Want to see how many steps you’ve walked? There it is – right next to your active time for the day, and how many times you’ve stood up. Wondering about your heart rate? Here’s your current rate, peak, and lowest for the day, as well as a graph detailing the past 24 hours. What about the weather? Right now? Cloudy, 46 degrees, high of 48 predicted and a low of 30. No further information is available on the watch for any of these, and, with the exception of weather, we’re quite alright with that. It’s easy, useful, and doesn’t bombard you with information and menus. How much tapping, scrolling, and digging do you really want to do on a 1.4-inch screen anyway? If the answer is “a lot more” then there’s smart watches for that, but as far as a fitness tracker is concerned the Watch GT gets the basics covered well.
The GT does offer an app menu, though, which is summoned by clicking the top right physical button. The list consists mostly of apps made for viewing your exercise and sleep stats, as well as initiating various workouts through the “exercise” app; hiking, indoor and outdoor running, walking, cycling (indoor or out), and swimming in a pool or open water are options to track, as well as an “other” category for anything not listed. There are also a couple extras like a barometer, a flashlight, stopwatch, alarm clock, and compass. The secondary button unfortunately is just a shortcut to the “exercise” app – a rather redundant and effectively wasted button. We’d much prefer if it had a “back” functionality or could even be used as a shortcut to start a specific exercise session or app, or really anything but a shortcut to the first app on the list that shows up when you click the other button.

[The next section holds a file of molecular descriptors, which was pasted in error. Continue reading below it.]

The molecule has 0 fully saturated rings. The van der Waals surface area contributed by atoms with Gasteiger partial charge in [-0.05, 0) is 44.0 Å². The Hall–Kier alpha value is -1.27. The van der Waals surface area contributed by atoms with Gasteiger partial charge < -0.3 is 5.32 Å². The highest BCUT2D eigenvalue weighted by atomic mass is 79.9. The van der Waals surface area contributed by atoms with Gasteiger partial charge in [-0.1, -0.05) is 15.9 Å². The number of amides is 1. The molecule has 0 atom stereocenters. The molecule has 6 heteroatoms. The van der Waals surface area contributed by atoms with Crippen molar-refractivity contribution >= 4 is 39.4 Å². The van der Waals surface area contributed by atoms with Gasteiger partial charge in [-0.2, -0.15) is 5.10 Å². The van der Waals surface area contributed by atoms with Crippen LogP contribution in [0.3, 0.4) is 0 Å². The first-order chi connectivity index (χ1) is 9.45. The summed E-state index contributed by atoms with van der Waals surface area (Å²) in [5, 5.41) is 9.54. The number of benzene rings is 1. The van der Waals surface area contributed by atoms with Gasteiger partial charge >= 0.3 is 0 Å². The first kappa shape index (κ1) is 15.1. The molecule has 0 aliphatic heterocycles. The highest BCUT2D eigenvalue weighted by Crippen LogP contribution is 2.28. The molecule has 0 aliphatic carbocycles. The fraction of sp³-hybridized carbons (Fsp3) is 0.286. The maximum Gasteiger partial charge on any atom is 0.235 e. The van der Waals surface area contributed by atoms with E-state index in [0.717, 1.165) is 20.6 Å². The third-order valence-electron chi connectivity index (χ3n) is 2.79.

In terms of exercise and sleep stats, you can see pretty much all relevant information on the watch. This includes duration, calories burned, heart rate peak, average, and lowest rate recorded, recovery time, a score on your aerobic effectiveness, and finally, heart rate zones, which show the levels of cardiovascular intensity through which you’ve gone, detailing how much time was spent in each zone. You can even pick one of the four built-in running courses to follow, aimed at improving your performance in specific ways.